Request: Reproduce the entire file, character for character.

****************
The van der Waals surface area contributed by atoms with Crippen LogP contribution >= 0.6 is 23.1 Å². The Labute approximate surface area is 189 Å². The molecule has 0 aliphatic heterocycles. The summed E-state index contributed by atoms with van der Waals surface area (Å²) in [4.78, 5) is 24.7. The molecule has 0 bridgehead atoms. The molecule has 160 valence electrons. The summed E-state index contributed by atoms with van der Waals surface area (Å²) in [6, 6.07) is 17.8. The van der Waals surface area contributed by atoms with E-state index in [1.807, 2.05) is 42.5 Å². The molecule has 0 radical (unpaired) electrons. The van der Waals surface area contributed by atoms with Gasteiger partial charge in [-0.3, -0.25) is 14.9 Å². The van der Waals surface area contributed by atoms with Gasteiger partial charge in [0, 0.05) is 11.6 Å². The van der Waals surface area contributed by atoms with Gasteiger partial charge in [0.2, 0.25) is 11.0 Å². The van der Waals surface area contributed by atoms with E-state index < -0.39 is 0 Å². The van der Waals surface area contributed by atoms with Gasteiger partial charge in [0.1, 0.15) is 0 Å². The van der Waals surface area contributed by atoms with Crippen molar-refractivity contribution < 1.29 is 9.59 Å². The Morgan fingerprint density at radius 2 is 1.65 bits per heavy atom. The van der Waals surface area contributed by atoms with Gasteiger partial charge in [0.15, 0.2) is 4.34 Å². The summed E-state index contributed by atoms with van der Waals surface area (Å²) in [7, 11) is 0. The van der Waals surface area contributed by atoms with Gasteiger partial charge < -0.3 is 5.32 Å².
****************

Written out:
The van der Waals surface area contributed by atoms with Crippen LogP contribution >= 0.6 is 23.1 Å². The Labute approximate surface area is 189 Å². The molecule has 0 aliphatic heterocycles. The summed E-state index contributed by atoms with van der Waals surface area (Å²) in [4.78, 5) is 24.7. The molecule has 0 bridgehead atoms. The molecule has 160 valence electrons. The summed E-state index contributed by atoms with van der Waals surface area (Å²) in [6, 6.07) is 17.8. The van der Waals surface area contributed by atoms with E-state index in [1.807, 2.05) is 42.5 Å². The molecule has 0 radical (unpaired) electrons. The van der Waals surface area contributed by atoms with Gasteiger partial charge in [-0.3, -0.25) is 14.9 Å². The van der Waals surface area contributed by atoms with Gasteiger partial charge in [0, 0.05) is 11.6 Å². The van der Waals surface area contributed by atoms with Gasteiger partial charge in [0.2, 0.25) is 11.0 Å². The van der Waals surface area contributed by atoms with E-state index < -0.39 is 0 Å². The van der Waals surface area contributed by atoms with Gasteiger partial charge in [0.1, 0.15) is 0 Å². The van der Waals surface area contributed by atoms with Crippen molar-refractivity contribution < 1.29 is 9.59 Å². The Morgan fingerprint density at radius 2 is 1.65 bits per heavy atom. The van der Waals surface area contributed by atoms with Gasteiger partial charge in [0.15, 0.2) is 4.34 Å². The summed E-state index contributed by atoms with van der Waals surface area (Å²) in [7, 11) is 0. The van der Waals surface area contributed by atoms with Gasteiger partial charge < -0.3 is 5.32 Å².